Halfway through the storm, it occurred to us that there was nowhere we’d rather wait it out than Wildflower Café. Maybe it was the warm yellow light, the wind blowing through windows no one had bothered to shut or the clanging and clinking of glasses and silverware from the 20-some diners next to us, all nestled together in one room. Then again, maybe it was the scent of the best Jamaican Jerk sauce I’ve ever had — cinnamon, scallions and garlic wafting from the kitchen that made it OK, even necessary, to stay a few minutes more.
We’d already had a long night of surprises — for better and for worse — so the storm was an appropriate ending. First we’d gotten lost, even though Wildflower is a fairly obvious oasis of green, a white house teeming with plants and gardens along Route 42 in Mason. We were a half hour late and I was worried. It’s hard to get a table at Wildflower; they’re only open for dinner Thursday through Saturday and the tiny space seats no more than 36 people a night. Owner Todd Hudson says this will change in the next 30 days, as he opens his porch for dining and unveils his new wine bar and upstairs store.
“We can seat about 80 then,” he says. “I feel bad that people who want to come sometimes can’t get a table.”
But right now, the scarcity principle is working for him. The harder it is to get in, the more people want to come.
We were surprised that they held our table for us, and also that they now had their liquor license and a nice wine list that included organics and local vineyards like Burnet Ridge in North College Hill, all at attractive prices ($6-9 a glass). Hudson says all the wines he offers are a “penny over the state minimum price.” Because Wildflower is an organic, locavore-loving restaurant, most are sustainable and many are local.
While we were given menus right away, it took about 15 minutes for our server to take our drink orders. To be fair, she was working the entire restaurant. Hudson said later that it was her first night there and she was a friend who’d come through for him in a pinch that night; he was also helping her out by giving her an opportunity to make some extra money.
“Usually, our service is ridiculously good,” he says.
But she forgot our house salads. We ordered them and they were never seen nor mentioned again. “There’s like a wall of denial about the salads,” my friend observed, finding it unforgivable.
But the service from the kitchen was undeniably good. On diets, and having eaten little that day, we were starving. We asked for bread, and our server disappeared into the kitchen. Moments later, she reemerged with an enormous basket of buttered and lightly grilled French bread served over olive oil and basil. “This is the best bread I think I’ve ever had,” my friend said, which was significant considering she’s an Italian dietician and foodie; she knows her bread.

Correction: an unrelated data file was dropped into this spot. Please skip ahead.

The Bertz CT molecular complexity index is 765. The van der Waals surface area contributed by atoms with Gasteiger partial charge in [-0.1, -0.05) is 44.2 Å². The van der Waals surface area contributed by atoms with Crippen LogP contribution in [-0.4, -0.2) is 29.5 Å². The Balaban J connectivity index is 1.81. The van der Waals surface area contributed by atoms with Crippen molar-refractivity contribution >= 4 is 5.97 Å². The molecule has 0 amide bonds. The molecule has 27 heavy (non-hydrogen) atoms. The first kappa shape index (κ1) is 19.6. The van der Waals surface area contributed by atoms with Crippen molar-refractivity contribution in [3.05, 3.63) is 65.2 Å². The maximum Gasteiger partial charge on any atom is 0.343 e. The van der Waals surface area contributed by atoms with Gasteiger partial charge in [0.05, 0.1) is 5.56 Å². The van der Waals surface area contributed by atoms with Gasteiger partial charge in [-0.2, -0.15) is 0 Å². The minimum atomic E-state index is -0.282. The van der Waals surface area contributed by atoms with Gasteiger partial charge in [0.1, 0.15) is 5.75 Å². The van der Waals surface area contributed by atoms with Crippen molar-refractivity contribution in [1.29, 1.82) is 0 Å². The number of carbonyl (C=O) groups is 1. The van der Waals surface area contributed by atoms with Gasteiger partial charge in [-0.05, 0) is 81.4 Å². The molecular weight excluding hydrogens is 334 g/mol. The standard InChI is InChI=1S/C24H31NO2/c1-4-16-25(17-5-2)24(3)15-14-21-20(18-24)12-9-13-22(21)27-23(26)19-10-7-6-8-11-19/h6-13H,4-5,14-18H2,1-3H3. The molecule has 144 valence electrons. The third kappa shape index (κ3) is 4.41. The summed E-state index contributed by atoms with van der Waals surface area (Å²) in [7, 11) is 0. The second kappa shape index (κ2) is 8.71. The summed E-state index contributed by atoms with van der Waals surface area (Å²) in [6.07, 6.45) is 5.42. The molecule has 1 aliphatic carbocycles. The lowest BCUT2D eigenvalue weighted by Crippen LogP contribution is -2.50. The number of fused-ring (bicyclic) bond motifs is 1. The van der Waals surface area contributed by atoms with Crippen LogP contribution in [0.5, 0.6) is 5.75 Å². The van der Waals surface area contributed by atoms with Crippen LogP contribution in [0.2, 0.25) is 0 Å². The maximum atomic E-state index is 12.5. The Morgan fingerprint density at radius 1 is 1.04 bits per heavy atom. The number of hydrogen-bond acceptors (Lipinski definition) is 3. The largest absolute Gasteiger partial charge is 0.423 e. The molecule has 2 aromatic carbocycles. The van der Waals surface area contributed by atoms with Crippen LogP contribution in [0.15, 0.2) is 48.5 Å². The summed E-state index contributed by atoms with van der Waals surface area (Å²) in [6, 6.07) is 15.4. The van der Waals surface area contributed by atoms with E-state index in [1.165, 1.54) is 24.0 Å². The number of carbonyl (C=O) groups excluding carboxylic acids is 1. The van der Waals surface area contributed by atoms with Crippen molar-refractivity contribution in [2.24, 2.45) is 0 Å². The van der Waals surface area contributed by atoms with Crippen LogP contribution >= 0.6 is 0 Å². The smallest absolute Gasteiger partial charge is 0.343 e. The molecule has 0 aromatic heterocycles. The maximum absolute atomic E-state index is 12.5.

She ordered the Copper River Salmon. Wildly fresh and nutty, Copper River is only available for a few weeks out of the year. Herb-encrusted, with a light dill flavor, it was heavenly. But we were surprised when we got the bill and saw that it was $36. Hudson says it costs him $22 a pound and he’d ordered it specifically for a friend who was bringing in a group that wanted something special that night.
But had we known, we wouldn’t have sprung for it. Most of the prices were on the menu and we should have asked. Meanwhile, I’d ordered the Jerk Chicken with roasted vegetables and mashed potatoes ($17), a meal that I’d been fantasizing about for the short 20 minutes we waited for it. But when it came to the table, it was a whole roasted chicken and all of the flavor was in the skin. I know I’m a food critic and should like meat in all of its guises — the closer to nature the better. But I’m also a reformed vegetarian and have never been able to eat chicken off the bone, much less a whole one.
As a testament to the culinary skills of Hudson, I will say that I tried to eat it, because the jerk sauce was so savory and the meat so perfectly tender. But ultimately I sent it back, apologizing: “I thought it was a chicken breast, not a whole chicken.” I was surprised when the kitchen apologized, in turn, without a trace of attitude. Moments later, they brought out a lovely vegetarian sandwich on fresh ciabatta with gently sautéed zucchini, squash and onion, and a soft herb mayo and coarse hummus that gave it a nice texture.
We finished up the night by contemplating the merits of the meal over a homemade peanut butter pie that melted in our mouths. The two things we’d change? The service and a stronger front-of-the-house presence from Hudson. Yes, we know he’s busy, but we wanted to see him pull a Jean-Robert De Cavel or Matthew Buschle and make the rounds. We loved the food and the space and it would have been nice to meet its creator.�
Go: 207 East Main Street (Route 42)
Hours: Catering every night of the week. Lunch 11a.m.-2p.m. Monday-Saturday; Dinner 5:30-closing Thursday-Saturday.
Privates parties Monday-Wednesday. Reservations recommended
Entrée Prices: Menu changes nightly; $9- $36.
Payment: Most major credit cards
Red Meat Alternatives: Plenty
Accessibility: Fully accessible